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  1. #1

    Default Is Innocent Till Proven Guilty a Fallacy

    Many people claim that the argument that a person is Innocent Until Proven Guilty is argumentum ad ignorantiam. [1] A person who is presumed innocent may indeed end up guilty after the evidence shows them guilty beyond any reasonable doubt, but I disagree this proves Innocent Until Proven Guilty is argumentum ad ignorantiam.

    The main principle of argumentum ad ignorantiam is when a person uses a negative claim for evidence as support of a positive claim. To argue a person is innocent because they have not been proven guilty is not evidence of innocence; just as well, to argue a person is guilty because they have not been proven innocent is not evidence of guilt. The previous two arguments claim the other side has not been supported (negative claim), so the opposite is true (positive claim).

    Innocence is the term used before the evidence is viewed. I think it is misleading for two reasons: (1) a person cannot know guilt unless they see evidence that proves guilt, and (2) there is a difference between legal innocence and actual innocence. Because of this, the term innocence takes on different meanings based upon the context it is used.

    Innocence before the evidence is viewed means a person is charged with a crime, but the charges have not been supported by evidence in front of those who will make a consensual judgment of the evidence.

    Innocence after viewing the evidence means the evidence doesn’t support the charge.

    Actual innocence means the person really didn’t do it, even if the criteria for evidence creates a circumstance where guilt is found.

    Due to the ambiguity of the term innocence one may get confused with its intended meaning in multiple contexts. It is not argumentum ad ignorantiam, because what is meant by the term is to say a person has been charged and the charges will be attempted to be supported by evidence. That is all that can be said in a positive sense, because making a legal or actual claim of innocence would be argumentum ad ignorantiam.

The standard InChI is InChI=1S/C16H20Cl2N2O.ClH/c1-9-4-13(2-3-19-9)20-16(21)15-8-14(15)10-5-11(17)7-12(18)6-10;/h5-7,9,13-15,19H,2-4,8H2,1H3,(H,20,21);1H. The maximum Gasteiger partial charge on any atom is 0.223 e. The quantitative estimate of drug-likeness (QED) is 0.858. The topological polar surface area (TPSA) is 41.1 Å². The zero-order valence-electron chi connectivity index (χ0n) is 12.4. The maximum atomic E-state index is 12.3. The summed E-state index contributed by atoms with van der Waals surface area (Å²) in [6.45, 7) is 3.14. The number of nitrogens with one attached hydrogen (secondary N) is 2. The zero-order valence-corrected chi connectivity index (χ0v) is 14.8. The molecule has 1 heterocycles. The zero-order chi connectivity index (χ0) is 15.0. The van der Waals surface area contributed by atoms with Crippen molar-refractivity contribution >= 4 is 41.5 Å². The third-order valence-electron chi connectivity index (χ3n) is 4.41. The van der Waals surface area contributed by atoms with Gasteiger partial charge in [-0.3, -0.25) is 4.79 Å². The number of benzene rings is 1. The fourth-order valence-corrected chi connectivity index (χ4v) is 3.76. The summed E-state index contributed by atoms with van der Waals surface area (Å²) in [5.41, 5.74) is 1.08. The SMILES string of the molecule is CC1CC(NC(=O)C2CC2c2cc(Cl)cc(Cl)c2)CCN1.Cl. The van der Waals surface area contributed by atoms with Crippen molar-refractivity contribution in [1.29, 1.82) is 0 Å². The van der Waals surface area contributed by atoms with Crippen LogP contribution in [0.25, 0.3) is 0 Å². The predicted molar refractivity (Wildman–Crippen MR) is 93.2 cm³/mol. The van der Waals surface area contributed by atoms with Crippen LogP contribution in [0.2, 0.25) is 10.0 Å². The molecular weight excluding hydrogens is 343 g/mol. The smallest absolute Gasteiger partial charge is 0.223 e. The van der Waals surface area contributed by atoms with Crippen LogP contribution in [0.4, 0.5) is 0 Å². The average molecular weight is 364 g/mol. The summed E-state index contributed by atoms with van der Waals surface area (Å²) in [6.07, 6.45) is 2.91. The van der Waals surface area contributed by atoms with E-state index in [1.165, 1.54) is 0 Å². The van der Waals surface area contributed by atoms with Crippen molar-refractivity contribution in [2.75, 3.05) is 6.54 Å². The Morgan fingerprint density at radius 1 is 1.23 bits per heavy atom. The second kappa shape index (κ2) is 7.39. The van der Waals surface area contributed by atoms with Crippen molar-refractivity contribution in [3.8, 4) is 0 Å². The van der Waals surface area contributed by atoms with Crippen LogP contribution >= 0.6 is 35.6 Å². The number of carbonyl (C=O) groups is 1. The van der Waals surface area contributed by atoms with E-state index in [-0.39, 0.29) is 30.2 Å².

What is your view on the argument that Innocent Until Proven Guilty is argumentum ad ignorantiam?

  2. #2
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    Default Re: Is Innocent Till Proven Guilty a Fallacy

    Although NOT listed in you link, this layman's reasoning is similar to the law's counter reasoning:


    "Ignorantia juris non excusat or Ignorantia legis neminem excusat"

    Ignorance of the law does not excuse one. But it actually can in some situations.

    The USSC has ruled that a court MUST instruct a jury that the defendant is "innocent until proven guilty", a Kentucky case. Without looking I can't cite it though. However a failure to do so is NOT "in and of itself" reversible error.

    You will find self represented criminals, as well as defense attorneys, will proffer law that has no rational basis, but if they know there is a chance, they will try.

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    Default Re: Is Innocent Till Proven Guilty a Fallacy

    Okay, I found the cases, both from KY appeals: